Off the grid

Where I live (Charlotte, North Carolina) it’s hard to get off the grid. Most places have wifi, and we have cell coverage almost everywhere. That’s great if you work on the go or if you like to do adventurous stuff alone.

This past weekend I took the family camping in the Pisgah national forest and it was deep enough into the wood that we had zero cell coverage, no internet, nothing. We were completely isolated.

One of the downsides was food and directions. I didn’t bring food or a grill to cook so we drove into town but not being able to research restaurants or find directions was a little jarring, but we were able to get cell service after about a 15-minute drive back out of the woods. So it wasn’t terrible.

There was no reason to scroll Twitter, check email, or anything online. I just sat there by the fire and enjoyed my family with nothing taking my mind away.

I know we can all do this at any time by turning on airplane mode, but it’s not the same. Being isolated with no chance of cheating is freeing. If you ever have the ability to give it a try. You might enjoy it too.

Fryingpan Lookout Tower

This past weekend we as a family decided to go camping up in the Pisgah National Forest and spend the day Saturday tubing down one of the rivers. We reserved a camping spot, threw the tent in the truck, and headed out as soon as school let out Friday. The drive up started out great but as soon as we reached the mountain the rain came. We decided to just power through and take our chances so we kept driving.

Luckily it hadn’t rained a lot at the campground, the ground was wet, but not soaked so the tent went up just fine. We went to bed hoping for a dry Saturday.

Unfortunately, when we woke up it was cool, overcast, and drizzling. Not the best weather to be stuck in a river for four hours. At this point, we pulled out the map to find something else to do and I remembered the Fryingpan Tower that I’ve been wanting to visit ever since I first heard about it.

Before we continue I think it’s worth pointing out that North Carolina is home to two different Fryingpan Towers. The most famous is the “Frying Pan Shoals Light Tower” which is in the middle of the Atlantic Ocean. The “Fryingpan Fire Tower” that we visited is in the mountains on the other side of the state and gets its name from Fryingpan Gap. One is spelled with one word, the other with two. Outside of this, I have no idea why they are named the same.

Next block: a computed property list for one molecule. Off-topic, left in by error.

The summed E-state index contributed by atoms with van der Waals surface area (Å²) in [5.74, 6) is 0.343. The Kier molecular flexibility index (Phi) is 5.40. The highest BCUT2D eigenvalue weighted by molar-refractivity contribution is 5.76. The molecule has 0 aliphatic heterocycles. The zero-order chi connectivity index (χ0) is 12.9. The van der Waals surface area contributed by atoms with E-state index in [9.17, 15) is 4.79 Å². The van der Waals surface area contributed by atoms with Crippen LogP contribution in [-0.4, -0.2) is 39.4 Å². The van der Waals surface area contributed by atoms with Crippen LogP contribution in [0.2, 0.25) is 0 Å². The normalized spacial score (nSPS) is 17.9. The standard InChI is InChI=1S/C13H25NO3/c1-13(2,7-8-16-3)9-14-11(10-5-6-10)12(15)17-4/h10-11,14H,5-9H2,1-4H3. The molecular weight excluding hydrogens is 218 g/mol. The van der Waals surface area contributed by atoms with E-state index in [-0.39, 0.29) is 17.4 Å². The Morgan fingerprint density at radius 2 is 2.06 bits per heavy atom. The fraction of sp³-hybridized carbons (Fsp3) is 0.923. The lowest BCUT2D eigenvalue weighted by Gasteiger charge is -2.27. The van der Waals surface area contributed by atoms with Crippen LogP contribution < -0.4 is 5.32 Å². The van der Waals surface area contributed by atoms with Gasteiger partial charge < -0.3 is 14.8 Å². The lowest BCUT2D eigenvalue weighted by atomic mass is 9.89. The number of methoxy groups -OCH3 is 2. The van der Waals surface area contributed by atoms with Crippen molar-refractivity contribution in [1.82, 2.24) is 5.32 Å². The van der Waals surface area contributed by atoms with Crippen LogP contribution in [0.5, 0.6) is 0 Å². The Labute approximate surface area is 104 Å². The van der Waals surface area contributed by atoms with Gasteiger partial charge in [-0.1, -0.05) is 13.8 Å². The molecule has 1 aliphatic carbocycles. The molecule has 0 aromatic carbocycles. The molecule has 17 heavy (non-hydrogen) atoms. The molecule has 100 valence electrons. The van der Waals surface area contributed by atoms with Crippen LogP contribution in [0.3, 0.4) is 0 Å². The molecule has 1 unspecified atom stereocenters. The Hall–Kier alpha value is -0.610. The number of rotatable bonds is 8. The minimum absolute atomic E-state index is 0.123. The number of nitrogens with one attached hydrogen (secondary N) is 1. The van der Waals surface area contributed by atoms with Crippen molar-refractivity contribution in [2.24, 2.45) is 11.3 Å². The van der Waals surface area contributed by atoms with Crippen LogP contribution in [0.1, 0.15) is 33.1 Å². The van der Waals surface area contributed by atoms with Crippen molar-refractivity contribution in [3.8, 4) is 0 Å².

Out of all the fire tower’s in NC Fryingpan is probably the easiest to access. It is right off the Blue Ridge Parkway and only a mile hike up a gravel road. A perfect walk for kids and those that might not be in the best of shape.

As we started our walk it was overcast and I was hoping as we reached the tower the clouds would lift giving us some amazing views of the mountains. Instead, the weather went the other direction and the cloud cover rolled in even more. Visibility dropped to maybe 30 feet which made for a unique experience and some cool photos that you would be able to get otherwise.

Fryingpan Tower
Fryingpan Tower
The balcony closed off
The balcony closed off
Fryingpan tower looking down
Looking down from the top
Fryingpan Tower
Fryingpan Tower
Fryingpan Tower
Fryingpan Tower in the fog.

I went with the goal of looking out over the mountains and taking in beautiful views of the scenery, but instead, I think I had an even better experience because of the fog.

It just goes to show you that as long as you keep an open mind and are willing to embrace the moment even when it’s going wrong, you might just have an experience that will stay with you forever.

 

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The foggy gravel walk back to the car

 

Camping and Mountain Biking

For the past few years, I’ve been a part of a weekend guys trip where we camp, ride our mountain bikes and just have fun. This past weekend we did it again and I wanted to share some of the pictures from the weekend.